March 3, 2020
This blog post was written by Arizona State University graduate student Brandee Kitzmiller. In addition to studying Food Policy and Sustainability Leadership at ASU, Brandee works hard empowering children to make healthy eating choices as the garden educator for the nonprofit Island Grown Schools on Martha’s Vineyard, Massachusetts.
Situated about 30 minutes from downtown Phoenix, Arizona sits the 35-acre Blue Sky Organic Farm. As the ASU Food Policy and Sustainability Leadership cohort approaches the main farm house, we are welcomed by a handful of happy goats. We continue through a cluster of citrus trees and meet Sara Dolan.
Sara Dolan and David Vose have been farming since 1995 and their farm is 100% certified organic, meaning they meet strict regulations for the growing of all produce on their farm. Upon our arrival to the farm we were told repeatedly to walk only on the paths. If we had stepped into a field the whole area would not be allowed to be sold. Food safety is serious business.
Walking through the rows of beautiful greens, you can see the care and dedication that Blue Sky Organic farm gives to all of their produce. As we are walking and talking, multitasking is a skill all farmers must possess, tractors drive by and farm workers close up the farm for the evening.
Sara mentions that it has been difficult keeping farm hands and interns: “Nobody wants to work.” She says, “People will come to the farm and they don’t last a week.” She has had a help wanted ad listed for a few months with no takers, she then adds that if anybody in our group is looking for work, she’d be more than happy to have us at her farm. This is not a problem unique to her farm. Across the country the number of farmers and farm hands continues to drop. This is not an easy job.
As the December sun began to set, Sara shared with us a sad update regarding the status of the farm. Most of the land she leases is owned by a neighboring dairy farm. Sadly, this farm has just sold to a group of housing developers. In the upcoming years she will have to give up over half of her farm to be developed. This is a problem for many farms. As the population is growing, so is the need for housing. Unfortunately, many of these housing developments are happening on farmable land.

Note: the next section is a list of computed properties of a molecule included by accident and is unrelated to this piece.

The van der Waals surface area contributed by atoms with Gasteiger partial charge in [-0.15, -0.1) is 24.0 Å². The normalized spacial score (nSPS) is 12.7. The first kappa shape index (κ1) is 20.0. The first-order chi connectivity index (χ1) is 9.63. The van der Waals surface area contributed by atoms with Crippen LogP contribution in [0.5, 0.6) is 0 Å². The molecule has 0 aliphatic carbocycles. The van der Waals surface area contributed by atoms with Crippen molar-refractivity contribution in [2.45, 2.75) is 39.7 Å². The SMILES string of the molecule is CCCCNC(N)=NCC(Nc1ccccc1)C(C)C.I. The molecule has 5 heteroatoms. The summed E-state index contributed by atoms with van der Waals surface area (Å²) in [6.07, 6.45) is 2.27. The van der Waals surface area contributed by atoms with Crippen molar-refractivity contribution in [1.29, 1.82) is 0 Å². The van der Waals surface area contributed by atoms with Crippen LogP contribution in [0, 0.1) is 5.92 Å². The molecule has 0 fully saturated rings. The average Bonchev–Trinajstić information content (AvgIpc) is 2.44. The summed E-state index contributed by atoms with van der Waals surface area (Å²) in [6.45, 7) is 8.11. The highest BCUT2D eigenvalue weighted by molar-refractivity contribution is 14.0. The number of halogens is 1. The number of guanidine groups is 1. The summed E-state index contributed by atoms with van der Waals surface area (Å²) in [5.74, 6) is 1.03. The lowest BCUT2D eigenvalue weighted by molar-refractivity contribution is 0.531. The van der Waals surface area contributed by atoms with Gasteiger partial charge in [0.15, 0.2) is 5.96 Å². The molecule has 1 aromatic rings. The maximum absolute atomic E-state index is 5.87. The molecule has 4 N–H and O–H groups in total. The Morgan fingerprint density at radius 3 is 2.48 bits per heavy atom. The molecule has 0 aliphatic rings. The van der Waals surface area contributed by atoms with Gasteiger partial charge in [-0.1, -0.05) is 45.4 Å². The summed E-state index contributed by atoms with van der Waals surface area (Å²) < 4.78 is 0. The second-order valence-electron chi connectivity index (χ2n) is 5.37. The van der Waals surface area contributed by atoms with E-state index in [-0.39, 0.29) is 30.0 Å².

She then mentioned that we absolutely had to see her strawberry patch, proudly stating that many people had doubts about her ability to grow strawberries in Arizona. She leads us to the opposite side of the farm, past a few ditches holding precious water for the farm, and low-and-behold — there sits a beautiful strawberry patch. If we had only been at the farm a month or two sooner, all the plants would have been fruiting. We are quickly distracted by another pen of Sara’s goats.
Blue Sky Organic Farm is a great example of a locally run, small-scale, 100% organic farm. This farm faces many hardships that family farms across the country have seen: farm land being sold and lack of farm hands. Despite these hardships it is apparent that Sara loves her work, her vegetables and her beautiful farm.
On behalf of the entire ASU Food Policy and Sustainability Cohort, I would like to extend our sincere appreciation to Sara Dolan and the whole Blue Sky Organic Farm team for giving us the opportunity to visit and learn more about organic farming right here in the Valley!
Interested in learning more about the Food Policy and Sustainability Leadership Program at ASU? Check out its program page!